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It’s a sin to remain silent – report abuse

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Letters/Discussion Forums

I recently came across a poster on an Orthodox Jewish website that said something like, “Don’t do anything that you don’t want others to find out about.” Its message is simple: be respectful. Behave morally. Don’t hurt. Be kind.

I mention this in response to Rebbetzin Wendy Hendler’s recent article in the SA Jewish Report titled ‘Men also face gender-based violence’, specifically in relation to her reference to the barriers that we Jews put up in our community regarding lashon hara or mesirah (one Jew handing over another Jew to secular authorities).

If these laws are preventing our Jewish community from calling out abusers, it indicates that most people don’t fully understand them, and have taken laws regarding speech too far and in the wrong direction.

They were meant to create atmospheres of shalom, and guide us regarding speech, what is acceptable to talk about and what’s not. It’s better to discuss the words of the Torah than talk disparagingly about the Rebbetzin’s new sheitel. Use speech to elevate the world.

The laws of speech were never meant to protect abusers, nor to pressurise victims into remaining silent. To think that we cannot speak out against an abuser is distorted. Abusers have shattered and poisoned any atmosphere of shalom that speech laws were meant to facilitate.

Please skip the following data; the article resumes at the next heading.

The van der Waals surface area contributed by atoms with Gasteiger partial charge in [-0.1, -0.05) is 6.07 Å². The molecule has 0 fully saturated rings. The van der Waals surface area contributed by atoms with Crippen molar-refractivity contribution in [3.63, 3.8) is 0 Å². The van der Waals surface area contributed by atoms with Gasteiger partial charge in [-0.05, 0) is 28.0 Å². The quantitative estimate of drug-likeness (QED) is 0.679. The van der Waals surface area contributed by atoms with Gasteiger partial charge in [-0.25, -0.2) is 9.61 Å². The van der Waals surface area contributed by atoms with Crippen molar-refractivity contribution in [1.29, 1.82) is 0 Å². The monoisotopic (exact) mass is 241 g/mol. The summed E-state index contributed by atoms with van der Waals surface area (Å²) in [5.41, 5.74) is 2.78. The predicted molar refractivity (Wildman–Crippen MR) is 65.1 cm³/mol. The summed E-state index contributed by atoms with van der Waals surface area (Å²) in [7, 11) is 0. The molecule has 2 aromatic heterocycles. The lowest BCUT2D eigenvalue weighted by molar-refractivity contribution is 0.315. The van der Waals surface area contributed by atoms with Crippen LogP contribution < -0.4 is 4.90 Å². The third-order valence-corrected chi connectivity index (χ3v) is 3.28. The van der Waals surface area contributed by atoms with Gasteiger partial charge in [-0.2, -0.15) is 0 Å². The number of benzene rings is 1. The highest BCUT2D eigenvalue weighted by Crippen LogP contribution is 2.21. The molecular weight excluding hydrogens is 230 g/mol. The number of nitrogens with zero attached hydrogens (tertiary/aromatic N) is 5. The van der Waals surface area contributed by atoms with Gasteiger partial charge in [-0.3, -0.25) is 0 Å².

Getting back to the website message, I want to say firstly: it’s true. If your actions embarrass you it’s often an indication you did something wrong. The remedy for that is to not do wrong things.

Secondly, seeing this message on an Orthodox Jewish website was a breath of fresh air, because we Orthodox Jews are so used to emphasising the laws of lashon hara that some people may be too scared to talk about anyone or anything at all, even abuse. This idea is out of control. We have extended the umbrella of lashon hara too far, and included things it wasn’t meant to include.

To the contrary, there are certain harmful aspects of individual behaviour that we must expose. It is a sin to remain silent. It is pikuach nefesh – the mitzvah of ‘saving a life’ – which Rebbetzin Hendler also echoes when she says, “For victims, child sexual abuse is akin to being a living murder victim.”

The bottom line is: report abuse. And teach your children to report abuse too.

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Letters/Discussion Forums

Rabbinate’s silence allows abusers to flourish

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A few years ago, I read in the Jewish Telegraphic Agency (JTA) about a schism in a small American synagogue, and saw red. Rabbi XYZ had recently joined this congregation as a member after a stint in prison. Half of the shul objected to having him in the shul and having their children near him, the other half felt that he had served his sentence, and should be forgiven and welcomed back.

I was incensed. In 1989, the Cape Town synagogue to which I belonged had sent the same Rabbi XYZ packing after discovering that he had been sexually abusing their children. He had arrived some months before from New York, with glowing references about his abilities and his vast Talmudic knowledge. The New York rabbis who had composed those references knew what they were doing, and knew what he had done, and thought South Africa would be far enough away to avoid exposure. Our chief rabbi then ensured that no other South African synagogue would employ him, in spite of those references.